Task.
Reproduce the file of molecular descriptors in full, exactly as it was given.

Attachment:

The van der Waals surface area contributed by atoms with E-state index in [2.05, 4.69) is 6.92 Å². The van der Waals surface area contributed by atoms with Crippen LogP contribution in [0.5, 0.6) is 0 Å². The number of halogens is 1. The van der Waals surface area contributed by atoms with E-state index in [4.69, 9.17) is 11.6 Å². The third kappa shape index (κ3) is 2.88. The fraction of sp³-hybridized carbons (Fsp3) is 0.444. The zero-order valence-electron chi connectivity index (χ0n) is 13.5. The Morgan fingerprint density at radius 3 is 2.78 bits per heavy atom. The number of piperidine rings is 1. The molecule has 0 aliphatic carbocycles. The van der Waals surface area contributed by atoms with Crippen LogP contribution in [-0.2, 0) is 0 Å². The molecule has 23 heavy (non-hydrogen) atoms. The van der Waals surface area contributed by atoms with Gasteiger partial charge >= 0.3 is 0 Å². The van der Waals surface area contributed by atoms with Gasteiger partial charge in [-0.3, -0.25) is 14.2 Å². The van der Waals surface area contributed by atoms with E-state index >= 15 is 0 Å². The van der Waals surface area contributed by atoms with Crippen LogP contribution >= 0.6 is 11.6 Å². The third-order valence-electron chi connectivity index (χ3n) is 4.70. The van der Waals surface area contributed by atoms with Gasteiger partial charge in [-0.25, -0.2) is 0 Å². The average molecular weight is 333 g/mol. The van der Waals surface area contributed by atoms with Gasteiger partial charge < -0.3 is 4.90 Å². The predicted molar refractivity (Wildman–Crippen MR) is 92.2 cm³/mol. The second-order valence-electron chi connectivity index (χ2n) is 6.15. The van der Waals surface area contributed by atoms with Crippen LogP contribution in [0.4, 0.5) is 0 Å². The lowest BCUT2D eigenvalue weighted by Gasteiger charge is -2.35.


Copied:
The van der Waals surface area contributed by atoms with E-state index in [2.05, 4.69) is 6.92 Å². The van der Waals surface area contributed by atoms with Crippen LogP contribution in [0.5, 0.6) is 0 Å². The number of halogens is 1. The van der Waals surface area contributed by atoms with E-state index in [4.69, 9.17) is 11.6 Å². The third kappa shape index (κ3) is 2.88. The fraction of sp³-hybridized carbons (Fsp3) is 0.444. The zero-order valence-electron chi connectivity index (χ0n) is 13.5. The Morgan fingerprint density at radius 3 is 2.78 bits per heavy atom. The number of piperidine rings is 1. The molecule has 0 aliphatic carbocycles. The van der Waals surface area contributed by atoms with Crippen LogP contribution in [-0.2, 0) is 0 Å². The molecule has 23 heavy (non-hydrogen) atoms. The van der Waals surface area contributed by atoms with Gasteiger partial charge >= 0.3 is 0 Å². The van der Waals surface area contributed by atoms with Gasteiger partial charge in [-0.3, -0.25) is 14.2 Å². The van der Waals surface area contributed by atoms with E-state index >= 15 is 0 Å². The van der Waals surface area contributed by atoms with Crippen LogP contribution >= 0.6 is 11.6 Å². The third-order valence-electron chi connectivity index (χ3n) is 4.70. The van der Waals surface area contributed by atoms with Gasteiger partial charge in [-0.25, -0.2) is 0 Å². The average molecular weight is 333 g/mol. The van der Waals surface area contributed by atoms with Gasteiger partial charge < -0.3 is 4.90 Å². The predicted molar refractivity (Wildman–Crippen MR) is 92.2 cm³/mol. The second-order valence-electron chi connectivity index (χ2n) is 6.15. The van der Waals surface area contributed by atoms with Crippen LogP contribution in [0.4, 0.5) is 0 Å². The lowest BCUT2D eigenvalue weighted by Gasteiger charge is -2.35.